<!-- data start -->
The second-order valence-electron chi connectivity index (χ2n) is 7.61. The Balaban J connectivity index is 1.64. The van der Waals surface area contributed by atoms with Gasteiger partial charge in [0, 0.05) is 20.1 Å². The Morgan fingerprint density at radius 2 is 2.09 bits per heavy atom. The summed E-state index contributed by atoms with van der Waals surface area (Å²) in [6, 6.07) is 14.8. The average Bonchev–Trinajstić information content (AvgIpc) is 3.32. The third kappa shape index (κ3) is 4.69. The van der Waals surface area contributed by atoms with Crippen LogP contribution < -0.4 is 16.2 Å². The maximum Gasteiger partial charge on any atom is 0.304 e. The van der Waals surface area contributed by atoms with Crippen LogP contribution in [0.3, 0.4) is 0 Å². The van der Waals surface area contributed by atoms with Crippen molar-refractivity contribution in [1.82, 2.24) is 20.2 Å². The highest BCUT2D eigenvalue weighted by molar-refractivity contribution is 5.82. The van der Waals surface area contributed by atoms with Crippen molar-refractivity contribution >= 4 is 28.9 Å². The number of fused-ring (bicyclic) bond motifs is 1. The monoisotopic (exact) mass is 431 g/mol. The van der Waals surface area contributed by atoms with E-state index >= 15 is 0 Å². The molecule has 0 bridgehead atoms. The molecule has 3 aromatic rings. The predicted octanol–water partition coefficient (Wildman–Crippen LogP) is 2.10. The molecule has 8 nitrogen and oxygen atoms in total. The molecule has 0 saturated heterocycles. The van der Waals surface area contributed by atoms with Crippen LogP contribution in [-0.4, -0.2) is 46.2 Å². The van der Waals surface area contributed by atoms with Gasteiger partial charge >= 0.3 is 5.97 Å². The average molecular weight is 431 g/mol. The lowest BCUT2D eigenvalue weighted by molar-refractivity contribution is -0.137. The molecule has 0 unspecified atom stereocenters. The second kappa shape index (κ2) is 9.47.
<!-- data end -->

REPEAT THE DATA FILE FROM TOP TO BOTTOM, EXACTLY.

The second-order valence-electron chi connectivity index (χ2n) is 7.61. The Balaban J connectivity index is 1.64. The van der Waals surface area contributed by atoms with Gasteiger partial charge in [0, 0.05) is 20.1 Å². The Morgan fingerprint density at radius 2 is 2.09 bits per heavy atom. The summed E-state index contributed by atoms with van der Waals surface area (Å²) in [6, 6.07) is 14.8. The average Bonchev–Trinajstić information content (AvgIpc) is 3.32. The third kappa shape index (κ3) is 4.69. The van der Waals surface area contributed by atoms with Crippen LogP contribution < -0.4 is 16.2 Å². The maximum Gasteiger partial charge on any atom is 0.304 e. The van der Waals surface area contributed by atoms with Crippen LogP contribution in [0.3, 0.4) is 0 Å². The van der Waals surface area contributed by atoms with Crippen molar-refractivity contribution in [1.82, 2.24) is 20.2 Å². The highest BCUT2D eigenvalue weighted by molar-refractivity contribution is 5.82. The van der Waals surface area contributed by atoms with Crippen molar-refractivity contribution >= 4 is 28.9 Å². The number of fused-ring (bicyclic) bond motifs is 1. The monoisotopic (exact) mass is 431 g/mol. The van der Waals surface area contributed by atoms with E-state index >= 15 is 0 Å². The molecule has 0 bridgehead atoms. The molecule has 3 aromatic rings. The predicted octanol–water partition coefficient (Wildman–Crippen LogP) is 2.10. The molecule has 8 nitrogen and oxygen atoms in total. The molecule has 0 saturated heterocycles. The van der Waals surface area contributed by atoms with Crippen LogP contribution in [-0.4, -0.2) is 46.2 Å². The van der Waals surface area contributed by atoms with Gasteiger partial charge >= 0.3 is 5.97 Å². The average molecular weight is 431 g/mol. The lowest BCUT2D eigenvalue weighted by molar-refractivity contribution is -0.137. The molecule has 0 unspecified atom stereocenters. The second kappa shape index (κ2) is 9.47.